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Legal Wrangle Ensues After Settlers Seize Six Arab Homes

October 10, 1991

JERUSALEM (AP) _ Armed Jewish settlers backed by ultra-conservative legislators seized six homes in an Arab neighborhood Wednesday, a move that was certain to add to Israeli-Arab tensions over settlement in the occupied territories.

Police ordered the settlers to leave, saying they were endangering public order. But the presence of legislators led to a compromise allowing the settlers to occupy one home while ownership claims were argued in court.

One Arab family was dislodged from its home in the neighborhood of Silwan, within sight of Jerusalem’s Old City walls, and a second Arab said his family was temporarily ordered out of their home by settlers with submachine guns.

Secretary of State James A. Baker III was to return to the Middle East this weekend as he seeks to convince Israel and the Arabs to attend a peace conference in which the future of Arab east Jerusalem could be a key issue.

Israel annexed the area after it was captured in the 1967 Middle East war. Palestinians would like Jerusalem to be the capital of a future Palestinian state.

The takeover was led by Ateret Cohanim, a far-right settler movement whose goal is to move Jews into the city’s Christian and Muslim neighborhoods.

The Bush administration, which repeatedly protested the new settlements, last month delayed congressional consideration of an Israeli request for $10 billion in loan guarantees to help settle Soviet immigrants.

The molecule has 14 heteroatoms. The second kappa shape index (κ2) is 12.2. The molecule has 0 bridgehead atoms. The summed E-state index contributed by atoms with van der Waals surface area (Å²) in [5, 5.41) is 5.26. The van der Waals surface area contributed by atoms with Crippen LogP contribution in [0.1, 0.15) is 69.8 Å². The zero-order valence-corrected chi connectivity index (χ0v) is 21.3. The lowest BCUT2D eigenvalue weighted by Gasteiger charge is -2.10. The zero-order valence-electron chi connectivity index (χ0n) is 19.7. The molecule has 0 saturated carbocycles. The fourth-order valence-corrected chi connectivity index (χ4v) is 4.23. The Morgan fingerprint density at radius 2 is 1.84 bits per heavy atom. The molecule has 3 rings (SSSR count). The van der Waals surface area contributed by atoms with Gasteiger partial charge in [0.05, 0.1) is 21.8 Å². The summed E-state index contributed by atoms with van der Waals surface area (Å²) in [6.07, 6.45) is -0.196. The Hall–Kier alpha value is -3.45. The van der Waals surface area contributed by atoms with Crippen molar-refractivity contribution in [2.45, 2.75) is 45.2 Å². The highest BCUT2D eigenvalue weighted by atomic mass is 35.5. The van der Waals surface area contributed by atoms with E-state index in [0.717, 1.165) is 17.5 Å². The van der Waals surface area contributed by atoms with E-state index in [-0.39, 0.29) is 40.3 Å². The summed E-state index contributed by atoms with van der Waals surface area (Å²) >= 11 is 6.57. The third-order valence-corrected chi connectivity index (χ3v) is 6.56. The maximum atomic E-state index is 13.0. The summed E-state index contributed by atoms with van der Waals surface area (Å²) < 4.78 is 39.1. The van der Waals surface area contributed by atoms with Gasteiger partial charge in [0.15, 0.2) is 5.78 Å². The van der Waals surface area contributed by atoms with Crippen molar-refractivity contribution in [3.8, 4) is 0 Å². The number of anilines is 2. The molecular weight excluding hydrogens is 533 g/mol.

Science Minister Yuval Neeman, a leader of the right-wing Tehiya Party, came to Silwan to support the settlers and said he would be pleased if the action thwarted the proposed peace conference.

″This is certainly a fitting response to things that the president of the United States and Secretary Baker have said recently about Jerusalem,″ said Neeman.

The U.S. position is that east Jerusalem is occupied land, and its future must be negotiated along with that of the West Bank, Gaza Strip and Golan Heights, all seized by Israel during the 1967 war.

The Ateret Cohanim action angered those who support a peace conference.

Legislator Dedi Zucker of the Citizens’ Rights Movement told Israel radio he had proof the government financed the move and said it was an attempt ″to sabotage all chances of dialogue with the Arabs.″

The office of Housing Minister Ariel Sharon issued a statement saying: ″It is the right of Jews to live in any area of united Jerusalem, the capital of Israel, like any other place in the land of Israel.″

Israeli right-wingers use the phrase ″land of Israel″ to refer to Israel proper and the occupied territories.

Israeli newspapers recently reported that Sharon plans to build 4,000 housing units for Israelis in Jerusalem’s Arab sector.

During Wednesday’s takeover, Ateret Cohanim issued a statement saying the area seized was in ″the heart of ancient Jerusalem where King David built his capital after conquering the area from the Jebusites″ in 1000 B.C.

While the settlers said all the houses involved were abandoned or had been purchased, Jamil Ahmed Abasi said he returned from a family wedding to find his one-room, stone house taken over by Jewish settlers. He said he had lived there since 1967.

″This is my house, not anybody else’s 3/8″ shouted Abasi, waving the house keys as his weeping wife and five children stood nearby.

The home where Abasi lives was sealed, and the settlers remained in a second home.

Moussa Abasi, a relative, told Israel radio he was forced out of the home by armed settlers.

″They pointed a gun at my head. ... They told me shut up and leave the place,″ he said.

Bearded settlers danced and sang the Israeli national anthem as they put up barbed wire around the house they will remain in until legal claims are settled.

Last year, Ateret Cohanim took over a hospice in the Christian quarter of the walled Old City near the Temple Mount. Later, the Greek Orthodox Church sued, saying it owned the building. Settlers have remained in the building as the case is worked out in court.

Jerusalem has about 140,000 Arab residents, most of whom live in east Jerusalem, and 360,000 Jews in the western sector and suburbs.

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